12. Pour off supernatant carefully, taking care not to pour off the pellet. G. xylinus does not pellet as easily as E.coli, most likely due to the buffering effects of cellulose. If the pellet is not attached to the wall after centrifugation, smear the pellet onto the wall of the tube and centrifuge again using longer centrifugation times. Re-suspend bacteria in 10mL HEPES: re-suspend first using 1ml HEPES and a P1000 pipette, then add 9ml of HEPES using a stripette; it is much easier to re-suspend the pellet fully using a P1000. Do not use a vortexer.
  13. Pool the samples into a single 50ml tube.
  14. Centrifuge again for 14 minutes at 4100 rpm and 4 °C temp. Use a balancer tube with 40ml water.
  15. Pour off supernatant again, re-suspend pellet in 10mL ice-cold HEPES on ice as before.
  16. Centrifuge again for 14 minutes at 4100 rpm, 4 °C.
  17. Pour off supernatant and re-suspend pellet in 4mL ice cold 15% glycerol solution.
  18. Pipette 50ul aliquots into tubes. Label tubes properly.
  19. Store samples on ice for immediate use or freeze 50ul aliquots in-80°C. According to some reports, the efficiency of electrocompetent cells reduces after each freezing, so immediate use may result in highest efficiencies.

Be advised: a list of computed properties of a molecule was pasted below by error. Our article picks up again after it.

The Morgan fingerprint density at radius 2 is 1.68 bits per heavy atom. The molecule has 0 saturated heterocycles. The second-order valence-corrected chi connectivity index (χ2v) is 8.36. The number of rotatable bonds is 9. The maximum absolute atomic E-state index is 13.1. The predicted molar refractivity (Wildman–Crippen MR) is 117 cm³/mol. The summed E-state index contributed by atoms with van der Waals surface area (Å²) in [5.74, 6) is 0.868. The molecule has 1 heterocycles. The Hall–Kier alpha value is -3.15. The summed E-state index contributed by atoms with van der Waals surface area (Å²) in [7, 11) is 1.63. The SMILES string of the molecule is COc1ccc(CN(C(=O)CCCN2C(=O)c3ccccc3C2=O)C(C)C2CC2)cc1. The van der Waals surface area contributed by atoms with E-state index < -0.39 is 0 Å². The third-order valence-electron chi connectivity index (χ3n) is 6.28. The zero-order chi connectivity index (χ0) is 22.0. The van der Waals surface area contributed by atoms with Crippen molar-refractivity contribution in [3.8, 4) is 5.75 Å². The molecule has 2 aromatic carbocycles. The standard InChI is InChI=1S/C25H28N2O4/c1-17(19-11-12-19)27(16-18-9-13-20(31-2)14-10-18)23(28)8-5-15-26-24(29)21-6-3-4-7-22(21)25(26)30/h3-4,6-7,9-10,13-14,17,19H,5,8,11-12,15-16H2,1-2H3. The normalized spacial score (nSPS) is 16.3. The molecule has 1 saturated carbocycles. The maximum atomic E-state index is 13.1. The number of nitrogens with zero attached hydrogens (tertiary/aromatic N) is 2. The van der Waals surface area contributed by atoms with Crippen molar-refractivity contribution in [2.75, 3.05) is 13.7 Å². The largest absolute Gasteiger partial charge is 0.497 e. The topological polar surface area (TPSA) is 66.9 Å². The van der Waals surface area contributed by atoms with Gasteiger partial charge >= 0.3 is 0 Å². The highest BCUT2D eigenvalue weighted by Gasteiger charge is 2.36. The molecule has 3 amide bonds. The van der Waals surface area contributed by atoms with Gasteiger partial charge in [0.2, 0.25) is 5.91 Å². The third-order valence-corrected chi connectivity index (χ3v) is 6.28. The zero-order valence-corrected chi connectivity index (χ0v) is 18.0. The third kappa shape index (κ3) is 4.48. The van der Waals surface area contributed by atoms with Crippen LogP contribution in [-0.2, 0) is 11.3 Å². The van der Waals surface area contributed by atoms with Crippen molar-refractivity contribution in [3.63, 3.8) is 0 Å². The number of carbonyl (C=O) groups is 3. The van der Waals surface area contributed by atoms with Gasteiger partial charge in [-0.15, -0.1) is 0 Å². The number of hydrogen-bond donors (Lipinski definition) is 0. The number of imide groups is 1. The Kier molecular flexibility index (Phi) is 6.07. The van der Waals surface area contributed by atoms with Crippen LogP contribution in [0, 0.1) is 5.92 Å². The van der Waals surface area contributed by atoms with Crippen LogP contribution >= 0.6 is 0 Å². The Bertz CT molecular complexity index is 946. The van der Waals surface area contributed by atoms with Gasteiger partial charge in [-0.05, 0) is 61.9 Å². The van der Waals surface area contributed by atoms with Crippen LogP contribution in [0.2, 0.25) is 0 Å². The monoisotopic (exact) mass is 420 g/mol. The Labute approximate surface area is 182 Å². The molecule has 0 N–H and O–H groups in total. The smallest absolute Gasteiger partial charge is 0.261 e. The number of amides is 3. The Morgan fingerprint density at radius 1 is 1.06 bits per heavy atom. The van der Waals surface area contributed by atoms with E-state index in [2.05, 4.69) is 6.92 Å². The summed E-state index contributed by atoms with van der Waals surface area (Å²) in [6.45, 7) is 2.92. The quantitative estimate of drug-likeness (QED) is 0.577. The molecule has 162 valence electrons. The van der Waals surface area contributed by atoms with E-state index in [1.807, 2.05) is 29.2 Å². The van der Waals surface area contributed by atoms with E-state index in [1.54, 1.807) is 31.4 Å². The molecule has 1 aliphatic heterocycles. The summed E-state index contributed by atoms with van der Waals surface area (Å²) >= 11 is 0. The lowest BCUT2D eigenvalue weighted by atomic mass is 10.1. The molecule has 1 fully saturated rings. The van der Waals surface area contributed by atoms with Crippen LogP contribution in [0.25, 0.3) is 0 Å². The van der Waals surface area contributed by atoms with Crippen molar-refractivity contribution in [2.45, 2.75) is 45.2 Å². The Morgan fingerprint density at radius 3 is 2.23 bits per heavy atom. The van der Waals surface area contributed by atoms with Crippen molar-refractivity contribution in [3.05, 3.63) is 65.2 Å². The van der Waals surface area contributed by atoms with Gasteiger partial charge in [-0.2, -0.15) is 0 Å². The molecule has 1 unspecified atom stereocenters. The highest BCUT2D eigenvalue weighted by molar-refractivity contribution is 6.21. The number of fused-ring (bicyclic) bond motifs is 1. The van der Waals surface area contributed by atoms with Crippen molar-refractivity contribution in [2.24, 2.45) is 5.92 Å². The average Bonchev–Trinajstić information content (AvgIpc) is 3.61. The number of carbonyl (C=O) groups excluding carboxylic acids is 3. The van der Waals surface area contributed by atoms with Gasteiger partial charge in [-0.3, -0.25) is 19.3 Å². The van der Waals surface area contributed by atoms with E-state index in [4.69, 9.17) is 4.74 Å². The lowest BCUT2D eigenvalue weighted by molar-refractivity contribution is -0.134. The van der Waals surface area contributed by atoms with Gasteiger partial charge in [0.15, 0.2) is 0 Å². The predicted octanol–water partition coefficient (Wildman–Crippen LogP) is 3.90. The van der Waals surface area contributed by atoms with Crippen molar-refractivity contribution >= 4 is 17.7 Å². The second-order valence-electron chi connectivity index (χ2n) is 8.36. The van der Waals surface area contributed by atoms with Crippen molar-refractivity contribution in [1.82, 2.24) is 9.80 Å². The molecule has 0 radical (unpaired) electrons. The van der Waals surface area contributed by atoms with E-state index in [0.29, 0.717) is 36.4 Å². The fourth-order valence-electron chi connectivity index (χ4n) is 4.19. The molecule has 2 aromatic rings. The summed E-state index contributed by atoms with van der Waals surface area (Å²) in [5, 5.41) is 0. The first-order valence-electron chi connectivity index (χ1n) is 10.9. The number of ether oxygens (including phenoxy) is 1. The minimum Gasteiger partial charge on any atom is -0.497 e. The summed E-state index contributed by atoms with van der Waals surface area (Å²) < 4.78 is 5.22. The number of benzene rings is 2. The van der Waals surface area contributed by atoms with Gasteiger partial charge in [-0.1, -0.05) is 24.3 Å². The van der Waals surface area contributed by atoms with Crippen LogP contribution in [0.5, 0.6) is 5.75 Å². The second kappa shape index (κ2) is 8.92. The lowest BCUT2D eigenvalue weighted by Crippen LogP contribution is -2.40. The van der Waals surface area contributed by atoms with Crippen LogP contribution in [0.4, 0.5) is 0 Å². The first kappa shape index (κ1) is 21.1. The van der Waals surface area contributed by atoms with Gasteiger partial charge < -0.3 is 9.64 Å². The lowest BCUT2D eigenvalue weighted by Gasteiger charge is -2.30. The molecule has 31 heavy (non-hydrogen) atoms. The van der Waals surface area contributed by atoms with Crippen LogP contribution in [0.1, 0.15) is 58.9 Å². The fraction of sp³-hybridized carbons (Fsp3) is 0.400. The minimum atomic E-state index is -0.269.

Quantification of cellulose production

  1. Add 50ml of HS medium (or other medium of choice) to 250ml conical flask
  2. Grow G.xylinus in HS medium for 7 days standing, at 30C. Don’t seal the flasks hermetically in order to allow diffusion of oxygen (seal using foam buns)
  3. After 7 days of growth, wash the cellulose twice with distilled water
  4. Add 50ml of 0.1M NaOH to cellulose, incubate at 65C for 2 hours
  5. Wash the cellulose twice using distilled water
  6. Place the formed cellulose pellicle on baking paper and dry the pellicle at 65 degrees 2 hours-overnight. Move the pellicle in the meantime, in order to avoid it sticking to the paper, which can skew your results.
  7. Place the pellicle into a vacuum desiccator for 2 hours
  8. Weigh the pellicle using a high-sensitivity scale.

Transformation of G.xylinus using electroporation

  • Prepare the following
    • Plasmid DNA
    • Electrocompetent G.xylinus cells (in 50µl or 100µl aliquots)
    • Ice bucket and ice
    • 1mm path electrocuvettes